4 Feb 2013

Rugby 6 Nations starts again

Well, the first round of matches in the 2013 edition of the European 6-nations rugby tournament was played this weekend and saw the victories of Ireland over Wales (in Cardiff), England over Scotland (in London), and, more surprisingly, of Italy over France (in Rome). Following on from the autumn test matches, which saw a few upsets to the traditional supremacy of teams from the southern hermisphere, what conclusions can be drawn from these games and how did they work out individually?


the captains of the 6 national teams for 2013: left to right France, England, Wales, Ireland, Italy and Scotland

The first game was played on Saturday afternoon at the Millennium Stadium in Cardiff, and saw Ireland off to a terrific start in the first half, clearly dominating a lost-looking Welsh side. The Irish team looked well-oiled and, with the legendary O'Driscoll on top form, the new hope winger Zebo showing his speed to score the first try, and the boot of Sexton on the mark to get the ball between the posts and over the bar, not to mention the always redoutable Irish scrum and defense, it looked as if the game was over at half-time, when the score stood at 23-3 for the men in green. 

Decorous outfits for the Welsh supporters were not quite enough to tip the balance

Wales fought back bravely, urged on by their singing supporters, and showed lots of action in the 2nd half, scoring another 19 points despite some gritty defense from Ireland, who played very well to win 30-22 depite being short of a man twice through yellow cards. A great game of rugby.

Simon Zebo, one of Ireland's wingers, after scoring his try

The England vs Scotland game followed, later on Saturday afternoon at Twickenham. Scotland, depite a sparkling row of creative backs, were hardly favourites. England were under observation and some pressure to repeat their great performance in beating the All Blacks back in November, after narrowly losing both to Australia and South Africa. Some pundits predicted that their back row would suffer on account of the temporary loss, through injury, of Manu Tuilagi, who had played so well against New Zealand. But new cap replacement Billy Twelvetrees played a superb game, constantly pushing through the lines and showing speed and agression, as well as defending well. He well deserved his maiden try. The domination of England was impressive from the start, although they were quickly punished by the Scottish back line for losing balls in turnovers. The final score was 38-18 and could have been heavier still. It naturally remains to be seen how the English will fare against sterner opposition up front.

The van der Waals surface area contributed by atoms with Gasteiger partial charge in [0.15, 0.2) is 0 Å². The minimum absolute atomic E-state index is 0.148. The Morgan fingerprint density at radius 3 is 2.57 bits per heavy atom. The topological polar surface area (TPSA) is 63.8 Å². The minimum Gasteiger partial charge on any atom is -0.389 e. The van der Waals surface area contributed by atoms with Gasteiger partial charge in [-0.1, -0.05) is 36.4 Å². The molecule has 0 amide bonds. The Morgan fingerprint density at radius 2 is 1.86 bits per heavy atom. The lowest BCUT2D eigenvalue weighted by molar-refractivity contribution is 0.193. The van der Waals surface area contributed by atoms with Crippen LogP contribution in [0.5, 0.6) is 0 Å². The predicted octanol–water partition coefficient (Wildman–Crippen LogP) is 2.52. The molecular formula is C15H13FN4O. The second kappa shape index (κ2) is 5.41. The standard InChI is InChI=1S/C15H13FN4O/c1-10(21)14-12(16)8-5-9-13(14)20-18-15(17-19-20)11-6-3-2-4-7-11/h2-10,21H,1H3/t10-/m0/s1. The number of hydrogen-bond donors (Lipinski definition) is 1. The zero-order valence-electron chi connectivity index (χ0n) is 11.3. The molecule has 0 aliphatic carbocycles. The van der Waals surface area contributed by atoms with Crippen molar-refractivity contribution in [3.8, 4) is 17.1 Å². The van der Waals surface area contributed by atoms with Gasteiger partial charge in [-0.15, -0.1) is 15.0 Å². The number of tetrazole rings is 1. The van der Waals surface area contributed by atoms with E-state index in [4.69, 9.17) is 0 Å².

Billy Twelvetrees, the new England centre, makes ground once again, breaking through the tackler to score.

Man of the match was fly-half Owen Farrell who only missed one difficult kick for goal and distributed the ball with speed, intelligence and lucidity throughout the game, including a magnificent long lobbed pass that got lock forward Geoff Parling over the line. It looks like he has the number 10 seat for a while. And the pair he formed with Ben Youngs at fly-half looked very strong.